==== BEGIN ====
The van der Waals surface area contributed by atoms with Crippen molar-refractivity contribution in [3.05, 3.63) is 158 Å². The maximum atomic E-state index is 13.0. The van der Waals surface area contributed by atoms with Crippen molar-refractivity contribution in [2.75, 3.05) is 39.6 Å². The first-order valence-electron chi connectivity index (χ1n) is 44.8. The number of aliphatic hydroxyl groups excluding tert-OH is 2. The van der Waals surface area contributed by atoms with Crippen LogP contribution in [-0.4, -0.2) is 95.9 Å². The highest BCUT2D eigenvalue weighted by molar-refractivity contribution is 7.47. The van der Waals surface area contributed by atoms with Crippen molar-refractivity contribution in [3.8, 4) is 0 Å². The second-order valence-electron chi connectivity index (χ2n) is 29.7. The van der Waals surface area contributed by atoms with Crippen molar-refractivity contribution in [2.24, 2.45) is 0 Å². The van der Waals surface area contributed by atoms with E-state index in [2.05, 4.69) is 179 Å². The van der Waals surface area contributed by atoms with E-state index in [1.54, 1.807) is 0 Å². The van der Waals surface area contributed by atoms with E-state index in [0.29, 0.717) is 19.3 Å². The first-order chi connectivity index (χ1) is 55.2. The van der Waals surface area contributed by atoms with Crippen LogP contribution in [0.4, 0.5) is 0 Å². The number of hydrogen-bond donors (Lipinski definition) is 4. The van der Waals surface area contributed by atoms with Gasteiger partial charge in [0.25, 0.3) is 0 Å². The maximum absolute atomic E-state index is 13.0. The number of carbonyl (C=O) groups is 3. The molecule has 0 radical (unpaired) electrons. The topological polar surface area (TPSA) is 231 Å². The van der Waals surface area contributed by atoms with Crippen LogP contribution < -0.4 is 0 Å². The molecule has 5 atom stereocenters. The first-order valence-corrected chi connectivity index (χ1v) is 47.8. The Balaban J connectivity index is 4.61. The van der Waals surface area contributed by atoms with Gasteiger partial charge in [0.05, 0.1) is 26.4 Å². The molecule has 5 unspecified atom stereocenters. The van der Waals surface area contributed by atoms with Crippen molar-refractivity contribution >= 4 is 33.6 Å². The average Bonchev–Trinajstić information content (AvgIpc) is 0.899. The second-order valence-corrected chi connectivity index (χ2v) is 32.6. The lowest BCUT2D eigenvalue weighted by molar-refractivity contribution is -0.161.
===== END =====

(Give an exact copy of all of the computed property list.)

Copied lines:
The van der Waals surface area contributed by atoms with Crippen molar-refractivity contribution in [3.05, 3.63) is 158 Å². The maximum atomic E-state index is 13.0. The van der Waals surface area contributed by atoms with Crippen molar-refractivity contribution in [2.75, 3.05) is 39.6 Å². The first-order valence-electron chi connectivity index (χ1n) is 44.8. The number of aliphatic hydroxyl groups excluding tert-OH is 2. The van der Waals surface area contributed by atoms with Crippen LogP contribution in [-0.4, -0.2) is 95.9 Å². The highest BCUT2D eigenvalue weighted by molar-refractivity contribution is 7.47. The van der Waals surface area contributed by atoms with Crippen molar-refractivity contribution in [3.8, 4) is 0 Å². The second-order valence-electron chi connectivity index (χ2n) is 29.7. The van der Waals surface area contributed by atoms with Crippen molar-refractivity contribution in [2.24, 2.45) is 0 Å². The van der Waals surface area contributed by atoms with E-state index in [2.05, 4.69) is 179 Å². The van der Waals surface area contributed by atoms with E-state index in [1.54, 1.807) is 0 Å². The van der Waals surface area contributed by atoms with E-state index in [0.29, 0.717) is 19.3 Å². The first-order chi connectivity index (χ1) is 55.2. The van der Waals surface area contributed by atoms with Crippen LogP contribution in [0.4, 0.5) is 0 Å². The number of hydrogen-bond donors (Lipinski definition) is 4. The van der Waals surface area contributed by atoms with Gasteiger partial charge in [0.25, 0.3) is 0 Å². The maximum absolute atomic E-state index is 13.0. The number of carbonyl (C=O) groups is 3. The molecule has 0 radical (unpaired) electrons. The topological polar surface area (TPSA) is 231 Å². The van der Waals surface area contributed by atoms with Crippen LogP contribution < -0.4 is 0 Å². The molecule has 5 atom stereocenters. The first-order valence-corrected chi connectivity index (χ1v) is 47.8. The Balaban J connectivity index is 4.61. The van der Waals surface area contributed by atoms with Gasteiger partial charge in [0.05, 0.1) is 26.4 Å². The molecule has 5 unspecified atom stereocenters. The van der Waals surface area contributed by atoms with Crippen molar-refractivity contribution >= 4 is 33.6 Å². The average Bonchev–Trinajstić information content (AvgIpc) is 0.899. The second-order valence-corrected chi connectivity index (χ2v) is 32.6. The lowest BCUT2D eigenvalue weighted by molar-refractivity contribution is -0.161.